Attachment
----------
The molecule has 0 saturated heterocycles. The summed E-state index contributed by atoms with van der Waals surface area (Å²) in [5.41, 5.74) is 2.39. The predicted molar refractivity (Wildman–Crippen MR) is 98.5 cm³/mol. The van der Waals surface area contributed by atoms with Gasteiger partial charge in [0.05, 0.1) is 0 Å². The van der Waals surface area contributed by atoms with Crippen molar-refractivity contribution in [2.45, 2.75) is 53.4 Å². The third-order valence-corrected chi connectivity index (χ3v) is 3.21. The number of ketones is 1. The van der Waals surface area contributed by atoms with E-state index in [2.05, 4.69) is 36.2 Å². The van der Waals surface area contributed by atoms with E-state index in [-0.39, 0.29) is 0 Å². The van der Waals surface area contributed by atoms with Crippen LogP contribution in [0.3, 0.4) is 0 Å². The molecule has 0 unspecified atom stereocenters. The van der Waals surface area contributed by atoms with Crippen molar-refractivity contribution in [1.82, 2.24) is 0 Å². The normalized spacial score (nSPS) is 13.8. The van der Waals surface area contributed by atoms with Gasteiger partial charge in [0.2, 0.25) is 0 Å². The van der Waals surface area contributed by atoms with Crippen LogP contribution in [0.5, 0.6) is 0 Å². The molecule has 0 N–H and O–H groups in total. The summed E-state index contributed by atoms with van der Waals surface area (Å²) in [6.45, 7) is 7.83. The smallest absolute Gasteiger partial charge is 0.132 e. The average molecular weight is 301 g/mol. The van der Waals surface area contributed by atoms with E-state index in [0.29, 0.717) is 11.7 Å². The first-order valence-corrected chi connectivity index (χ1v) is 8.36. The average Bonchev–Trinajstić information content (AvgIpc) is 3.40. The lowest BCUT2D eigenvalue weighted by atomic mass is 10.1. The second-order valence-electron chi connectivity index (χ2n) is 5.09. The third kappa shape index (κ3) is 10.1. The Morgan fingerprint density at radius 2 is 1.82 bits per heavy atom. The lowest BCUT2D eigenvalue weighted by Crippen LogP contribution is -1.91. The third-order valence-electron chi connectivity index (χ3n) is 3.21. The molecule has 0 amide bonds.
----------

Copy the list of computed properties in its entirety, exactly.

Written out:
The molecule has 0 saturated heterocycles. The summed E-state index contributed by atoms with van der Waals surface area (Å²) in [5.41, 5.74) is 2.39. The predicted molar refractivity (Wildman–Crippen MR) is 98.5 cm³/mol. The van der Waals surface area contributed by atoms with Gasteiger partial charge in [0.05, 0.1) is 0 Å². The van der Waals surface area contributed by atoms with Crippen molar-refractivity contribution in [2.45, 2.75) is 53.4 Å². The third-order valence-corrected chi connectivity index (χ3v) is 3.21. The number of ketones is 1. The van der Waals surface area contributed by atoms with E-state index in [2.05, 4.69) is 36.2 Å². The van der Waals surface area contributed by atoms with E-state index in [-0.39, 0.29) is 0 Å². The van der Waals surface area contributed by atoms with Crippen LogP contribution in [0.3, 0.4) is 0 Å². The molecule has 0 unspecified atom stereocenters. The van der Waals surface area contributed by atoms with Crippen molar-refractivity contribution in [1.82, 2.24) is 0 Å². The normalized spacial score (nSPS) is 13.8. The van der Waals surface area contributed by atoms with Gasteiger partial charge in [0.2, 0.25) is 0 Å². The van der Waals surface area contributed by atoms with Crippen LogP contribution in [0.5, 0.6) is 0 Å². The molecule has 0 N–H and O–H groups in total. The summed E-state index contributed by atoms with van der Waals surface area (Å²) in [6.45, 7) is 7.83. The smallest absolute Gasteiger partial charge is 0.132 e. The average molecular weight is 301 g/mol. The van der Waals surface area contributed by atoms with E-state index in [0.29, 0.717) is 11.7 Å². The first-order valence-corrected chi connectivity index (χ1v) is 8.36. The average Bonchev–Trinajstić information content (AvgIpc) is 3.40. The lowest BCUT2D eigenvalue weighted by atomic mass is 10.1. The second-order valence-electron chi connectivity index (χ2n) is 5.09. The third kappa shape index (κ3) is 10.1. The Morgan fingerprint density at radius 2 is 1.82 bits per heavy atom. The lowest BCUT2D eigenvalue weighted by Crippen LogP contribution is -1.91. The third-order valence-electron chi connectivity index (χ3n) is 3.21. The molecule has 0 amide bonds.